Tag Archives: writing

In defense of outlines

I. Introduction

A. Anecdote

B. Not taught in elementary and middle schools

D. Benefits of outlining

E. Call to action

III. Why not taught

A. Scare students

B. What teachers do instead

1. similar to outlining but without the Roman Numerals

2. ex. “mental map”

3. [note: research and give examples]

4. My opinion: this mystifies the writing process

II.  Benefits of outlining

A. Makes the writing process easier – manageable chunks

B. Helps with anxiety

1. There is something on the page

2. Numbers and letters make you feel like accomplishing something

3. Psych yourself into thinking you are not writing

C. Benefits for procrastinators

1. [Anecdote]

2. Can leave writing until the last minute

D. An aid to research

1. Lets you know ahead of time what research may be necessary

2. Lets you know what the gaps are in your research

3. Can take notes and cut and paste right into outline

4. Big screens are a plus. Do not attempt on a cell phone.

5. Old fashioned paper works too.

E. Organization is flexible

1. Often your first idea for organizing doesn’t work out

2. Easy to move around, add new categories

3. Word processors often have tools that make it even easier

F. The more complex the writing assignment, the more helpful

1. [Anecdote]

III. Call to action

A. Bring back outlining!

B. Not for everyone, indispensable for some

C. Yes, I am a geek for writing an entire essay in outline form and posting it to my blog. (What can I say? Organization pleases me.) If you read this whole thing, maybe you are too.

IV. Bibliography

A. [Find sources on any studies re: outlining]

B. [Find sources for any examples of mental maps, etc.]

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Inklewriter in the classroom

I’m volunteering in my son’s fourth/fifth grade classroom, and we’re putting together a Choose Your Own Adventure based on the Iliad and the Odyssey. It’s been a whole lot of work but even more fun! That’s because we’re using a free online tool that’s just amazing.

Here’s their website and their description:

At inkle, we believe it takes great writers to tell great stories.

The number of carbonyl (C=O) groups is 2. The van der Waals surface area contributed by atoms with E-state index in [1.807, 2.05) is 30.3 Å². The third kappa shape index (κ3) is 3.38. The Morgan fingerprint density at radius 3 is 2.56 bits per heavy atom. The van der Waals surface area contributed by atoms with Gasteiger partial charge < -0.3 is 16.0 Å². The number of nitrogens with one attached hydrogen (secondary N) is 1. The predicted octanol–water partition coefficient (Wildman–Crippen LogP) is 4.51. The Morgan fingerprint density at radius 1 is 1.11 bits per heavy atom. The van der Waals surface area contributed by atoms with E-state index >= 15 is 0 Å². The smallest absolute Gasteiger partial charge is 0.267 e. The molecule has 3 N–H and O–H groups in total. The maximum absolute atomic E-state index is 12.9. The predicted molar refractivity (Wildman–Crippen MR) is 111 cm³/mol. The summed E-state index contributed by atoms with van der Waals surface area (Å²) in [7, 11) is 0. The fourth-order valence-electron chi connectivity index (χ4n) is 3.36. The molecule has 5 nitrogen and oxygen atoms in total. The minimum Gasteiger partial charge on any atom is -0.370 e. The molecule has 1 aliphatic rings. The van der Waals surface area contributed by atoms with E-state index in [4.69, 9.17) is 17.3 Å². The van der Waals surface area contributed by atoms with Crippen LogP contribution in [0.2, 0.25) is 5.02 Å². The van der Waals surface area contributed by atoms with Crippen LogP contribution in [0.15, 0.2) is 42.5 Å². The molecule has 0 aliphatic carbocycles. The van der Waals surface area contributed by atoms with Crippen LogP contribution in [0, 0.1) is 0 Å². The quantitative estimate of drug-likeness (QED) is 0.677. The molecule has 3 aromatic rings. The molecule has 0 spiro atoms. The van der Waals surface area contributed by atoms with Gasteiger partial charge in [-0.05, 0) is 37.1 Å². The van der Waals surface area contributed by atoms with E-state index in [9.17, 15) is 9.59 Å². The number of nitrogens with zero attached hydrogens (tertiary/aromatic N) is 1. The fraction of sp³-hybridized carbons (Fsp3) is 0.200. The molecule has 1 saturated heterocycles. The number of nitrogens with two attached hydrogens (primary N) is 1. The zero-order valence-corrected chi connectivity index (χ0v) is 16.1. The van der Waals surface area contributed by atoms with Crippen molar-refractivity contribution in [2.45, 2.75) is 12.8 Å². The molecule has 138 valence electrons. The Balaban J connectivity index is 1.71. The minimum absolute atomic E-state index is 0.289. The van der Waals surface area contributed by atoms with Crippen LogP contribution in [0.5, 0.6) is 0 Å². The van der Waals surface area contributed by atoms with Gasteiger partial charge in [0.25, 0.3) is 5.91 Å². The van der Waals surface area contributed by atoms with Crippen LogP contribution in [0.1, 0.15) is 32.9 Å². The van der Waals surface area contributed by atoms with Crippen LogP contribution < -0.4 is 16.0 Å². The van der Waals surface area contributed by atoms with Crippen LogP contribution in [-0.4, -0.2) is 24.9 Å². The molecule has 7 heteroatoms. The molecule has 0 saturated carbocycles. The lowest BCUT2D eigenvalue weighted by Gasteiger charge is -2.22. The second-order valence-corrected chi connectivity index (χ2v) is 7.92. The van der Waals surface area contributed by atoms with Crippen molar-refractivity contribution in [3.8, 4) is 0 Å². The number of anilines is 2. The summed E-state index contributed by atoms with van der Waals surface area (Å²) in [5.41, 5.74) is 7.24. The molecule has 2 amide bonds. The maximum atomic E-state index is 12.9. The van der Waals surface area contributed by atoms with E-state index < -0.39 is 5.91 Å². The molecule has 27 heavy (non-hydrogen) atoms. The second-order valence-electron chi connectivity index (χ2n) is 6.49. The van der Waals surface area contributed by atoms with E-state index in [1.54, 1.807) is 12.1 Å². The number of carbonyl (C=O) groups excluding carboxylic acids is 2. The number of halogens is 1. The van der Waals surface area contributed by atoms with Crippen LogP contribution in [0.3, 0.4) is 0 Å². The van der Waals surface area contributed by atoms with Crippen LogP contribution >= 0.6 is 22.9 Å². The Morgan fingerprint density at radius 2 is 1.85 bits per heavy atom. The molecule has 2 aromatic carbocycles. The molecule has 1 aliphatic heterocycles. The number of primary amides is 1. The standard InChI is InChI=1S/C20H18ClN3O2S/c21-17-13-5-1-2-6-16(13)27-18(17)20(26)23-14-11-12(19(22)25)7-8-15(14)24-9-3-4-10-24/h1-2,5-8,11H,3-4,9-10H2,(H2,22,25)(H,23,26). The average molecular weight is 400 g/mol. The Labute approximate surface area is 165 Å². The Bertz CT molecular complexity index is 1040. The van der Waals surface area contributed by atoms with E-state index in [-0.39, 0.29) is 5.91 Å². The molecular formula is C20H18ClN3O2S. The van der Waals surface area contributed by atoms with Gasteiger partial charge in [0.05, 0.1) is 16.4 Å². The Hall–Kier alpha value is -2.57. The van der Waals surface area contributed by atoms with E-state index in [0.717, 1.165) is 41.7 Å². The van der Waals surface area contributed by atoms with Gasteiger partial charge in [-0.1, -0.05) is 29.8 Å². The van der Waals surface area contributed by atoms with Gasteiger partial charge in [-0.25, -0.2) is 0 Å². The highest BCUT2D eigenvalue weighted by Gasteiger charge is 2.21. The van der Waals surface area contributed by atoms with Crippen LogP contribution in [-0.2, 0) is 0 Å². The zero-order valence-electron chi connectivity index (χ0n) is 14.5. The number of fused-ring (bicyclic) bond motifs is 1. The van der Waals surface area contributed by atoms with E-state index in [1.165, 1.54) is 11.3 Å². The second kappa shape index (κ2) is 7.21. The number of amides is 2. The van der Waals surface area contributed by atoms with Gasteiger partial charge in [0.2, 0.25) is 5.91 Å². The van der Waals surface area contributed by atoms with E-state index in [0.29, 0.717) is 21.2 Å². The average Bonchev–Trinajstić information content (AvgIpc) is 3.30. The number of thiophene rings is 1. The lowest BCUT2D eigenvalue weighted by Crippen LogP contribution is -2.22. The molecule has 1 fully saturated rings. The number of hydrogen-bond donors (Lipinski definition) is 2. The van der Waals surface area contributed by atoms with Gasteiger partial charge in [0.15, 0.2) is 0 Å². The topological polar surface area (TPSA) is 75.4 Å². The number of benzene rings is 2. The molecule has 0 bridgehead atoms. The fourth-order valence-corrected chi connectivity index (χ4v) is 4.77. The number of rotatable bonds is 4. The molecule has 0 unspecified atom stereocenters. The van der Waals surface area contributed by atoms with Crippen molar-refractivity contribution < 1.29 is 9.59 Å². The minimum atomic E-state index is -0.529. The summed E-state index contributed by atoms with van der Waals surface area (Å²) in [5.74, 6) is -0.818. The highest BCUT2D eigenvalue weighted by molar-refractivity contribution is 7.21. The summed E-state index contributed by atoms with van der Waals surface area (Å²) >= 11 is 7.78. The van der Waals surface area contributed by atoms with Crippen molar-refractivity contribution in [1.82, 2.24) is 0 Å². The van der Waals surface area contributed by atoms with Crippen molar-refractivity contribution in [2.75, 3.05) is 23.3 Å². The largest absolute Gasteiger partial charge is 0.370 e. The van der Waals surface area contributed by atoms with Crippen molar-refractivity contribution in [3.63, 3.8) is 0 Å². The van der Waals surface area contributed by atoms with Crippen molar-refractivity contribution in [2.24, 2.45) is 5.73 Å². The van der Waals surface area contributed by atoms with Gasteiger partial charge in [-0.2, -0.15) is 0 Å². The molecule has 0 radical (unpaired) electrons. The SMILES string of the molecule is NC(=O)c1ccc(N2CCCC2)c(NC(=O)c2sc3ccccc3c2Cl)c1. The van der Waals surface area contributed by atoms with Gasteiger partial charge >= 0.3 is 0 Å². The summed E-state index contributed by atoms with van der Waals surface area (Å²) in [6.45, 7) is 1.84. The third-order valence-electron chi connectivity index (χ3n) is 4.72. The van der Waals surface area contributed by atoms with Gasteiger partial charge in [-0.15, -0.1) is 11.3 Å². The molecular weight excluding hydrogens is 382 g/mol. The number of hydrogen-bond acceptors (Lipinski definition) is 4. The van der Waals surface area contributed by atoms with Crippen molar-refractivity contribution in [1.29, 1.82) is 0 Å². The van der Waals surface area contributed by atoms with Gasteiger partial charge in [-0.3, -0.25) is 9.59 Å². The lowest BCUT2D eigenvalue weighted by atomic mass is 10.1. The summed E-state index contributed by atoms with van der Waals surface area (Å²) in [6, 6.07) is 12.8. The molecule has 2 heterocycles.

That’s why we’ve created inklewriter, to help writers tell interactive tales with the minimum of fuss. inklewriter keeps your branching story organised, so you can concentrate on what’s important – the writing.

inklewriter is a free tool designed to allow anyone to write and publish interactive stories. It’s perfect for writers who want to try out interactivity, but also for teachers and students looking to mix computer skills and creative writing.

Yep. On the first day in the classroom, I logged on and started typing, based on student feedback. It turned out that the protagonist was a 12-year old thief from Ithaca, happening upon the Trojan War. After the first paragraph, I entered two options: investigate or run away.

The next step was to organize the students into groups, and work with each group. Because the tool is so flexible, I didn’t have to do it in the order the story branched.  Instead, I assigned groups based on location and student interest. The groups were:

  • Battle of Troy
  • Sailing with Odysseus
  • Sirens
  • Death
  • Hades
  • Mount Olympus
  • Modern Day

(I fought valiantly against having a Modern Day category, to keep it in ancient Greece, but the Percy Jackson contingent was just too darn excited.)

After I got the Battle of Troy group started, I moved on to the Odysseus and Sirens groups. I typed in their pieces and added the necessary links from one section to another.

As you might imagine, it got pretty complicated pretty fast. But that was OK, because there are some awesome tools. For instance, there’s a map tool, which shows you a tree of the story structure, with one box per paragraph. You can click on any box to see the path that gets you there, and you can double-click on it to close the map and get straight back into the story in that exact paragraph. There’s also a searchable panel of paragraphs to the right, and it shows you any loose ends (options that lead nowhere) and paragraphs that aren’t connected to anything. That makes it really simple to unattach one paragraph and re-attach it somewhere else.

Smooth, elegant, intuitive, easy.

Not that the process itself was easy. Keeping track of student drafts, making sure all the students knew what they were doing, and making sure the students all had something to do — that was hard. Fortunately, the classroom teacher is experienced and basically fabulous, and I was able to work with students a handful at a time.

After the Battle of Troy, Odysseus, and Sirens groups were mostly done, I moved on to Death, Hades, and Mount Olympus. By then I had figured out how to manage groups a little more easily. I brought a packet for each group, containing their planning and rough draft documents, and I handed it out at the beginning of each session and then collected it at the end, to review and enter their drafts.